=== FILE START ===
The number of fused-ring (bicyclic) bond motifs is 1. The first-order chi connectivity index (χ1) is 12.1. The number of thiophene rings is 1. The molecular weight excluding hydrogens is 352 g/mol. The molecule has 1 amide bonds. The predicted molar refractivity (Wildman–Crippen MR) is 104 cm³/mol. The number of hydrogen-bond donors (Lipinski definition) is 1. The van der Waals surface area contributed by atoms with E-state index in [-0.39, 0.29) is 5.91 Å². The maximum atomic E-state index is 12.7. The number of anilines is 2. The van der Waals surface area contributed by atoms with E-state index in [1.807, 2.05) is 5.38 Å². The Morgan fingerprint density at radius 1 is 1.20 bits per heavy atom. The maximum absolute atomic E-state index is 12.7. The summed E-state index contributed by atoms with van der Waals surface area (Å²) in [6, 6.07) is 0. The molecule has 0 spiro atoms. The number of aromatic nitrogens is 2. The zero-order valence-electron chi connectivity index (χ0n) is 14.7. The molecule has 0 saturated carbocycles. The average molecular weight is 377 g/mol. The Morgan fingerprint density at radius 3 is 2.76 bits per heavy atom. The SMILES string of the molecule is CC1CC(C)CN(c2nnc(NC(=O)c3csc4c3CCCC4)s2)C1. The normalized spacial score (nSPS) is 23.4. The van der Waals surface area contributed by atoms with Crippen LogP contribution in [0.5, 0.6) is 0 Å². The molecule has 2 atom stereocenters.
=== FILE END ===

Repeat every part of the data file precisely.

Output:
The number of fused-ring (bicyclic) bond motifs is 1. The first-order chi connectivity index (χ1) is 12.1. The number of thiophene rings is 1. The molecular weight excluding hydrogens is 352 g/mol. The molecule has 1 amide bonds. The predicted molar refractivity (Wildman–Crippen MR) is 104 cm³/mol. The number of hydrogen-bond donors (Lipinski definition) is 1. The van der Waals surface area contributed by atoms with E-state index in [-0.39, 0.29) is 5.91 Å². The maximum atomic E-state index is 12.7. The number of anilines is 2. The van der Waals surface area contributed by atoms with E-state index in [1.807, 2.05) is 5.38 Å². The Morgan fingerprint density at radius 1 is 1.20 bits per heavy atom. The maximum absolute atomic E-state index is 12.7. The summed E-state index contributed by atoms with van der Waals surface area (Å²) in [6, 6.07) is 0. The molecule has 0 spiro atoms. The number of aromatic nitrogens is 2. The zero-order valence-electron chi connectivity index (χ0n) is 14.7. The molecule has 0 saturated carbocycles. The average molecular weight is 377 g/mol. The Morgan fingerprint density at radius 3 is 2.76 bits per heavy atom. The SMILES string of the molecule is CC1CC(C)CN(c2nnc(NC(=O)c3csc4c3CCCC4)s2)C1. The normalized spacial score (nSPS) is 23.4. The van der Waals surface area contributed by atoms with Crippen LogP contribution in [0.5, 0.6) is 0 Å². The molecule has 2 atom stereocenters.